Public Attitudes Towards a Supplementary Income Program for Low-wage Workers: A Study of the Effects of Framing, Distributive Justice Criteria and Material Interests

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Principal investigator:

Pablo A. Mitnik

Stanford University



Sample size: 1925

Field period: 01/28/2005-02/04/2005


This study examines how support for a proposed federal program called Supplemental Income for Workers (SIW) is affected by framing effects, the beneficiaries' perceived needs and the respondents' material interests. This is done through a 5x3 factorial design. The first factor features four frames for the SIW -- dominant ideology, reduced opportunities, earnings floor and laissez-faire -- and a neutral condition. The second factor presents vignettes describing a married couple of low-wage workers who have no, one or two children. Respondents were also asked for their support of SIW, perception of the described family's eligibility for SIW, and the respondents' own level of material interest in the SIW.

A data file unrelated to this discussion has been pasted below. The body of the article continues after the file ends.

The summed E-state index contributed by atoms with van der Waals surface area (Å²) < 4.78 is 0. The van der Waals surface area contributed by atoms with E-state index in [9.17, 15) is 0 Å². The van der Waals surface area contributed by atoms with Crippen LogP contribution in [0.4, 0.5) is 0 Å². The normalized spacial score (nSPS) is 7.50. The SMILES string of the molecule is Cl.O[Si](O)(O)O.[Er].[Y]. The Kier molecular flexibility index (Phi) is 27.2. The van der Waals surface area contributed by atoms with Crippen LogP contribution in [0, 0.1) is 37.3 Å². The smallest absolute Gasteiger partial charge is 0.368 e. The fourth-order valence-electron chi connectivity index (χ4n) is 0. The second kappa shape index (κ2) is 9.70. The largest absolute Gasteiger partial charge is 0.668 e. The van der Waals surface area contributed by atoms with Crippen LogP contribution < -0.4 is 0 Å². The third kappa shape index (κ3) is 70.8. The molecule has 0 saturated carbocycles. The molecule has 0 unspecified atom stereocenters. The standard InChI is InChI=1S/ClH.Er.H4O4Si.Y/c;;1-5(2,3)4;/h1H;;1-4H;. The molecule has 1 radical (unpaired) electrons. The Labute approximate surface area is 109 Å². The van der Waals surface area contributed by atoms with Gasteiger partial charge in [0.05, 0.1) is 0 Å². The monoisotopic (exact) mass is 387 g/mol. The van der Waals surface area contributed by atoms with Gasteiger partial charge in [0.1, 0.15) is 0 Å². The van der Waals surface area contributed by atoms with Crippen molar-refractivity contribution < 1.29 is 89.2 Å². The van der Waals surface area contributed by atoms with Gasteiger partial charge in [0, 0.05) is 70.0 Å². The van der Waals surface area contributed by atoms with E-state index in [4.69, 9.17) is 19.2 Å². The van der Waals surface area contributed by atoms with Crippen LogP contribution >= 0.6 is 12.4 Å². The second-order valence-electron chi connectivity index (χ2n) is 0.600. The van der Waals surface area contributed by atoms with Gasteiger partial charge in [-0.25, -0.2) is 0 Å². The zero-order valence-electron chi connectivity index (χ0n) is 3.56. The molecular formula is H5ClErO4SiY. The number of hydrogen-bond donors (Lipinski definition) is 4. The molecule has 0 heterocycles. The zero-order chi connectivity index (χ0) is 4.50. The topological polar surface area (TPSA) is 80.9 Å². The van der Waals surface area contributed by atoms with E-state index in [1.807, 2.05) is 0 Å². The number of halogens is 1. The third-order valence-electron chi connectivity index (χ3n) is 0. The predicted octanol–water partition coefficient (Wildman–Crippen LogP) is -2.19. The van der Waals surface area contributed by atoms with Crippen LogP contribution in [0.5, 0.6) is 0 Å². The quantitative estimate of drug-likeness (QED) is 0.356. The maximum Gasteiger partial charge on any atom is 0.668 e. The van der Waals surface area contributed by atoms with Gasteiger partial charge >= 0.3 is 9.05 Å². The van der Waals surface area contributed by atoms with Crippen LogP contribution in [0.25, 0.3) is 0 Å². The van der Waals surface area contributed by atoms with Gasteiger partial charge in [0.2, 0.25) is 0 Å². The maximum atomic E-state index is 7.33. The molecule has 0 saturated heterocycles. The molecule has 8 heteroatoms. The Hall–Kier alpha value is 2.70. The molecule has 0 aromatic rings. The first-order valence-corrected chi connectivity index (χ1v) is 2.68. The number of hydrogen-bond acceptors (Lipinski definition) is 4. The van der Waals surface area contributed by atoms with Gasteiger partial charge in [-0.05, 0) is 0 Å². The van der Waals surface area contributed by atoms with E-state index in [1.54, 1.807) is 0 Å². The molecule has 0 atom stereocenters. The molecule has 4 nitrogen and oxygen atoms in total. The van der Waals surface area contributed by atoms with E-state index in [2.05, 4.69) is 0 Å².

In Table 1 of the attached proposal.

Experimental Manipulations

First Factor: Four SIW frames: (1)dominant ideology, (2)reduced opportunities, (3)earnings floor and (4)laissez-faire, and a (5)neutral condition.
Second Factor: Three vignettes describing a married couple of low-wage workers who have (1)zero, (2)one or (3)two children.


Mean SIW support.